Sharewood Acres

Sharewood Acres, another section of Jessup, is located in Howard County. It extends from Route 175 to Dorsey Run Road. There are about forty houses in Sharewood Acres.

Provinces

The Provinces was the latest part of Jessup to be developed. It is roughly a triangle shaped section bounded by Ridge Road, Severn Road, and Disney Road and construction of homes began in 1971. Mail, however, is served by the Severn post office, but the children attend Jessup Elementary School.

Aladdin Village

Aladdin Village, one of two large mobile home parks, is located on Route 1 opposite the Waterloo State Police Barrack. It was started in 1952.

Holiday Mobile Estates

Holiday Mobile Homes Estates is another mobile home park located on Clark Road.

Historical Impacts – Truth or Speculation

If we thoroughly investigate the significant events in Jessup’s history, one might conclude that certain events or activities were critical in shaping the community of Jessup.

First, of course, was the original land grants.

Second, was the introduction of the railroad and “Jessup’s Cut” in parallel with the establishment of roads leading between Washington, Baltimore, and Annapolis and the importance of Route 175 to transportation and commerce in the area.

Third, the American Civil War had a dramatic impact of the character and future of Jessup. With the establishment of the Jessup Army Camp (1860-1865). The railroad was used to transit men from the north. At the time, men who enlisted in the Union Army were paid a sum of money. Before they reached their destinations, some enlisted men tried to desert and return to some point north and enlist again for the bounty. There was an encampment near the railroad and Route 175 to try to prevent these men’s return north. While it is pure speculation, there is the possibility that the Union Army established detention centers near the railroad for Union deserters and possibly for Confederate prisoners enroute to more northern prison camps. This may have been the rationale for the building of the Maryland House of Corrections some years later in 1878 and additional correctional facilities in subsequent years. Jessup is now the location of five correctional facilities. War again played a role with the establishment of Camp Meade, now Fort George G. Meade. Again, transportation lines facilitated the movement to training areas and major departure points for soldiers being prepared for World War I.

Fourth, coincidental with the establishment of the House of Corrections, cheap prisoner labor was available for assisting farmers who owned large tracts of farm land. Also, in the early 1900s, a number of prison shops made products for commercial use, with the profits going to the State. The lower price of the prison-produced goods than could be matched by local manufacturers resulted in the end of prison products being sold on the open market. The products could only be used by the State and more land was purchased for prison farming. The House of Corrections and the need for more policing resulted in the building of the State Police Barrack at Waterloo.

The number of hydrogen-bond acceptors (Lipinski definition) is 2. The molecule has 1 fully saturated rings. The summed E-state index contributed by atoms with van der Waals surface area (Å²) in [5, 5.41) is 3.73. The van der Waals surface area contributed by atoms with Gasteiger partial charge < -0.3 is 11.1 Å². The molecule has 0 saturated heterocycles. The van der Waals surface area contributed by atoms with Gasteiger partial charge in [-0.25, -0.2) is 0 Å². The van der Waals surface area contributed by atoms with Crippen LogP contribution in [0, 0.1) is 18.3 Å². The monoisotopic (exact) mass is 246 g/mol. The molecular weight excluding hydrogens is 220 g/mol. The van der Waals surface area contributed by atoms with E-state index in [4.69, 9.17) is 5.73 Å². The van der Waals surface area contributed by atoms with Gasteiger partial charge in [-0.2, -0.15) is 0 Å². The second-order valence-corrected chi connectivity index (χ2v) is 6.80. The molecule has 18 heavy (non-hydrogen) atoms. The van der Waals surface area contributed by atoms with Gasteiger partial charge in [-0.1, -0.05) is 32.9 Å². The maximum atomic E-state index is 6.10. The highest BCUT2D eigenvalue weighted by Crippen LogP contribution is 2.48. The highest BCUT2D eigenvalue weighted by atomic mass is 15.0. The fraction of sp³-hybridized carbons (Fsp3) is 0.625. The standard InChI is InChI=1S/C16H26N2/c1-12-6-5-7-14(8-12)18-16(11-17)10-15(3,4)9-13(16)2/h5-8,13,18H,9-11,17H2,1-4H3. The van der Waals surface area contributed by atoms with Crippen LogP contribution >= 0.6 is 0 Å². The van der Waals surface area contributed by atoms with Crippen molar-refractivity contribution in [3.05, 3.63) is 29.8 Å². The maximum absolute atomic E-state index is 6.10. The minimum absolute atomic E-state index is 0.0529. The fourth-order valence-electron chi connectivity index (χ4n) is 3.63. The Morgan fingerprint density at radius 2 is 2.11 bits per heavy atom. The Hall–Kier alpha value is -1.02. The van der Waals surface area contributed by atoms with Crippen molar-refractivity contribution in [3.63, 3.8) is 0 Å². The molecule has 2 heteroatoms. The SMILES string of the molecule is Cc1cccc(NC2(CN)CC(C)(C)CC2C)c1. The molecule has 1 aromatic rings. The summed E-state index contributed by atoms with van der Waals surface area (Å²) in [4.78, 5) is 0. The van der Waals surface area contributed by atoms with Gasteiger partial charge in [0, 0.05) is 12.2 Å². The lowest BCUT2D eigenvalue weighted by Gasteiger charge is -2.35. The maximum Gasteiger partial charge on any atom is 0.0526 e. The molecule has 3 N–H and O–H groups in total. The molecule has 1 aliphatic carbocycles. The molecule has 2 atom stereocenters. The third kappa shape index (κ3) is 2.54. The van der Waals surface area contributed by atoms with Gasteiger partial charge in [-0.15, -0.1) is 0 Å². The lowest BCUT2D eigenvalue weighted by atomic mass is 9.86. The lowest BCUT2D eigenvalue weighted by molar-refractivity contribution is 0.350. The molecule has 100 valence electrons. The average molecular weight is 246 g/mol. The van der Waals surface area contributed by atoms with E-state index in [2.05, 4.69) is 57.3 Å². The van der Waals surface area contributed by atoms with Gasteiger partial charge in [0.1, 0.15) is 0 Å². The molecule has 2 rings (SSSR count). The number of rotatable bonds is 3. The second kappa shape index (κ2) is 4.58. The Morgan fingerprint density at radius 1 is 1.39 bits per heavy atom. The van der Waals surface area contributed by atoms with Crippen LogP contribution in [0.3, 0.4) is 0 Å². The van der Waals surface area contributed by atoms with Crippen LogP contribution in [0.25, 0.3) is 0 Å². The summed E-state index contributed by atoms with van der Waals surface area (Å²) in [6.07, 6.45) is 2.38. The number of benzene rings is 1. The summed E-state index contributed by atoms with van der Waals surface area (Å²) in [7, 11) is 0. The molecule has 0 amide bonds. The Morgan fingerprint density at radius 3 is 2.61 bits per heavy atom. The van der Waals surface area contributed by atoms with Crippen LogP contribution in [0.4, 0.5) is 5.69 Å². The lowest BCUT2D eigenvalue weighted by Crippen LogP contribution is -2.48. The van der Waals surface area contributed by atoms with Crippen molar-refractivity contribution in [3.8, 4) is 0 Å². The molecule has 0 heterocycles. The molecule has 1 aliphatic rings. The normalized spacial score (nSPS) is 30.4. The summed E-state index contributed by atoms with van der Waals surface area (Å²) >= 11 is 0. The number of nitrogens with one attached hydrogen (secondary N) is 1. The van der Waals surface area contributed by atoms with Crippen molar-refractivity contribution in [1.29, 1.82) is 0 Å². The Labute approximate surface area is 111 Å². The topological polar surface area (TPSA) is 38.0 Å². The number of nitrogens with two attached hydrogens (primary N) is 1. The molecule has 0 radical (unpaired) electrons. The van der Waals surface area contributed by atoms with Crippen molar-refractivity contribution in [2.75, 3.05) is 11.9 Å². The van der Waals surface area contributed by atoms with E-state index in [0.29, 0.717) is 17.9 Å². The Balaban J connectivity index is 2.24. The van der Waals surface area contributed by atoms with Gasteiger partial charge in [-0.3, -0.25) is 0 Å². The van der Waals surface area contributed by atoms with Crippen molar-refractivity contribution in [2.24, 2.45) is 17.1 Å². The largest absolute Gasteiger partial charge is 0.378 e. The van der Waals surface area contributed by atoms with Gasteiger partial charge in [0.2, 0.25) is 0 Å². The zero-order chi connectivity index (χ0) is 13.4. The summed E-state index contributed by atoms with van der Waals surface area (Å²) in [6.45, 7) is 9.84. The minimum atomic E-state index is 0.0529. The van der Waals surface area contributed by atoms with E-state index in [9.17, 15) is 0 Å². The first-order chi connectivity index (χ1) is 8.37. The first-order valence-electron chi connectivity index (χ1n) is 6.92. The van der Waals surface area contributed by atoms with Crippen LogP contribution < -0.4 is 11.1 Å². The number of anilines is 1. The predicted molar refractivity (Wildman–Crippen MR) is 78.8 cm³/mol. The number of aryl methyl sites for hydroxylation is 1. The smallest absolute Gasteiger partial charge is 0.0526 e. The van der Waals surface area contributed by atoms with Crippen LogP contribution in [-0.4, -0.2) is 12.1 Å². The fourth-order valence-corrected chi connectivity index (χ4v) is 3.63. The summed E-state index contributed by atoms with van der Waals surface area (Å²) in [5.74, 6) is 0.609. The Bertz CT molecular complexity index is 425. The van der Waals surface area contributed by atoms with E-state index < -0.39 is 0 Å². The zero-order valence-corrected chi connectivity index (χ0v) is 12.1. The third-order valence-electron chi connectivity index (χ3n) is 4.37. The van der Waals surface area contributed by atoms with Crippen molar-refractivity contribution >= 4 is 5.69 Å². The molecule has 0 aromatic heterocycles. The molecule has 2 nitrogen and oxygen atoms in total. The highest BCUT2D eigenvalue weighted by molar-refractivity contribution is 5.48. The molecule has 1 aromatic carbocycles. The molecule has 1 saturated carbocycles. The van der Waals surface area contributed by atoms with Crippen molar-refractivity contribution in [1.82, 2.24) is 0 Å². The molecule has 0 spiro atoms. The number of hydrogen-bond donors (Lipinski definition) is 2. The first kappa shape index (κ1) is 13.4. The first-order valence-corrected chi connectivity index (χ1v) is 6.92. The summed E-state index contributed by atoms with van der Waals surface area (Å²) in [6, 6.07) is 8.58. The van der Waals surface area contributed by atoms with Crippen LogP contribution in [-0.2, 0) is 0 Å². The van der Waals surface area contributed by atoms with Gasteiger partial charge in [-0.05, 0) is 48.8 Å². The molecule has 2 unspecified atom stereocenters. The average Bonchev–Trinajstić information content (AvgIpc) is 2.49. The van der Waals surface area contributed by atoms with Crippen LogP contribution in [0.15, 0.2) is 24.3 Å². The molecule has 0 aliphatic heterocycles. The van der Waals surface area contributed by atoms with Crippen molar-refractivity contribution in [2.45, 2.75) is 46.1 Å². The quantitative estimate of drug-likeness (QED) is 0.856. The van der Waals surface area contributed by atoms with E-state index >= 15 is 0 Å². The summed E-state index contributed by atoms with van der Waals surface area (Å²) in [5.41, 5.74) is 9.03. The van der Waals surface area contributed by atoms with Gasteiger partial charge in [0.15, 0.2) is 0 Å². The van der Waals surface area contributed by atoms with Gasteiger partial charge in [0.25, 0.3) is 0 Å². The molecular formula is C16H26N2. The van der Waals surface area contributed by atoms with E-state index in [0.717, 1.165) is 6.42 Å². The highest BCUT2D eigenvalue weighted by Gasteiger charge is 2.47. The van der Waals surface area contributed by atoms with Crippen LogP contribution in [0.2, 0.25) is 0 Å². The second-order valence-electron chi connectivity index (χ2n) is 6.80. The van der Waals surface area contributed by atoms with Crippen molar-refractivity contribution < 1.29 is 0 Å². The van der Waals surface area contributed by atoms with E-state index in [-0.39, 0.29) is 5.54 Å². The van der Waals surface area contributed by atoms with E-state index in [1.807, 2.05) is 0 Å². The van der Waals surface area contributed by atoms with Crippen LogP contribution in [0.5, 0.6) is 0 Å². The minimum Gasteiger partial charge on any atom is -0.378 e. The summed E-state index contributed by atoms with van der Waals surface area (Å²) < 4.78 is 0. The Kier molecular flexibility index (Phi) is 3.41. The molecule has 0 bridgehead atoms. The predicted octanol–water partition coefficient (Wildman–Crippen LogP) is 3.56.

Fifth, the division of Howard County from Anne Arundel County in 1851 situated the Community of Jessup into two counties. Review of the movement of the Post Offices prior to 1851 suggests that political differences and influential families contributed to the establishment of Howard County as a separate entity. What has occurred as a result is that a buffer area along the county lines has been developed as commercial/business activities in Howard County. One might attribute this activity as related to the transportation corridors such as Route 1 and U.S. Route 95. Others believe that the industrial/commercial zone can be attributed to the building of Columbia and the desire of Howard County government to put these types of activities far away from Columbia and close to Anne Arundel County and only slightly impacted by transportation routes.

Transportation and its’ infrastructure continues to shape Jessup. Routes 1 and 95 served north-south traffic but, effectively, Route 175 was the only area east-west artery. The demands of commerce and commuters required additional means of transportation. The traffic through the middle of Jessup was terrible. Finally, Route 32 was built, mainly through Annapolis Junction. This “super highway” was supposed to alleviate traffic congestion on Route 175. It only partially succeeded. Then, Route 100 was built north of Jessup. Still only a minimal impact of Route 175. However, the two new highways have attracted a significant amount of commercial development, further exacerbating traffic and congestion in the Jessup area. Howard County expanded the number of lanes on Route 175 to six lanes until Route 1. Anne Arundel County expanded Route 175 to 4 lanes from Odenton to the eastern boundary of Jessup.